Let’s be honest with ourselves. A consistent commitment to free enterprise will require that we adjust to a profoundly re-ordered world. We must rethink our economic lives, and our attitudes.

Making an income influences our sense of self-respect and well-being. Unemployment and poverty are not simply insufficiencies of income. They have a debilitating impact on individual freedom, initiative, and capacity.

Poverty is more than a regrettable misfortune. It is a blight on liberty. And, it inflicts a serious drag on the productive economy.

Local communities can choose to overcome this costly barrier. Individuals with practical experience can share knowledge and skills, assisting others to step out of our old lives to learn new skills, both physical and organizational.

Each of us can look around, think creatively, and take initiative. We need to empower one another, cooperate where there are needs to be met, and build local businesses that address local needs. We can network with people in nearby communities to share ideas and resources, to find (or offer) informal training, and to expand our horizons.

Let’s reach out and test our limits. The road to freedom is built with vision, principle, and responsibility.

Locally and regionally-based economies will need to be reconstructed, transcending the chaos around us and surmounting the stumbling blocks thrown up by government and big business.

Americans are smart, industrious, and resourceful. We can rise to the challenge and free one another from the shackles of limited perspective and inadequate skills.

This is a choice that is ours to make.

Tom

Next week: When we are on our own.

Honesty

Coast 2-x

“Honesty is the first chapter in the book of wisdom.”

–Thomas Jefferson

“I am afraid we must make the world honest before we can honestly say to our children that honesty is the best policy.”

–George Bernard Shaw

Escape From Insanity

The word “economy” comes from an ancient Greek word meaning “household management.” So much that is important in our lives, from the means to make a living to civil order and social stability, depends on a well-functioning economy.

American communities need systems and institutions that are geared to serve the best interests of society. While our ‘best interests’ are a matter of debate, we depend on honesty and integrity from those in positions of responsibility.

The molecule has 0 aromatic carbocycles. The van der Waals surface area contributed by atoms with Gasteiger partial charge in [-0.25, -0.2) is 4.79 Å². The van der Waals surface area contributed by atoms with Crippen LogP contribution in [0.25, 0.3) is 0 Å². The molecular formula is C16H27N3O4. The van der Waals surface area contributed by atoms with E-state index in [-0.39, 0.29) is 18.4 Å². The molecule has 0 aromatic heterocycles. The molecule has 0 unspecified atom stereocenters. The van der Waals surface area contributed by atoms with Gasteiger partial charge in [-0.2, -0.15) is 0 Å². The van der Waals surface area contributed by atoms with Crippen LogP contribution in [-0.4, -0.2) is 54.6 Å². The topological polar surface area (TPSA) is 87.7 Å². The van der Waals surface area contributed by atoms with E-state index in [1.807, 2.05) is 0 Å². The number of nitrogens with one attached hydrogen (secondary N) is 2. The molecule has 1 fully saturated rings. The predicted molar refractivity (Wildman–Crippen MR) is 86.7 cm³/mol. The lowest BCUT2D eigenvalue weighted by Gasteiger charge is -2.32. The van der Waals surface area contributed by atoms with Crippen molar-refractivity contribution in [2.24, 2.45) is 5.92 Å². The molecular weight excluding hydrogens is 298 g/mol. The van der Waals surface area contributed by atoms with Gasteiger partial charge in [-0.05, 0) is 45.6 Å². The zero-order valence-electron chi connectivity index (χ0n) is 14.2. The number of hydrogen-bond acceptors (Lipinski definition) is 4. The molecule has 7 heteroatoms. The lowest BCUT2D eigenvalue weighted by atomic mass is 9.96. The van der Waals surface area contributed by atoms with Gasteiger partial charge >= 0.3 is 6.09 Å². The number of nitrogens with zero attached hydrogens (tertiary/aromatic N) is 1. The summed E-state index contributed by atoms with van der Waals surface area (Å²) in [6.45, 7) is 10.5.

It comes down to trust. And trust is of limited concern in the digital networks that facilitate the flow of money and power in global finance.

Americans cannot raise families or plan for the future without a consistent and dependable environment, whether physical, social, or economic. We cannot participate fully in civil society without confidence that it is safe to do so. Businesses cannot expand and take on risks without confidence in the consistency of law and policy, as well as the free-flowing accuracy of prices provided by the marketplace.

In short, we need our economy to be managed in the interests of the American people as a whole, rather than for certain elite groups. And, we need to trust the managers.

However, the difficulties we face involve more than a problem of simple personal trust. Leadership must acknowledge the uncomfortable fact that it is not possible to control everything, even with the best of intentions. Indeed, the present perplexity leaves little possibility for constructive change without new thinking.

John Taylor’s five keys to restoring America’s prosperity,” (outlined here in the March 20 blog post, “In Pursuit of Economic Stability”), provide reasoned guidelines for policy-making grounded in “a rules-based approach.” His 2012 book, “First Principles”, argues persuasively that the arbitrary application of discretionary policies has led to inevitable imbalances and distortions that feed upon themselves.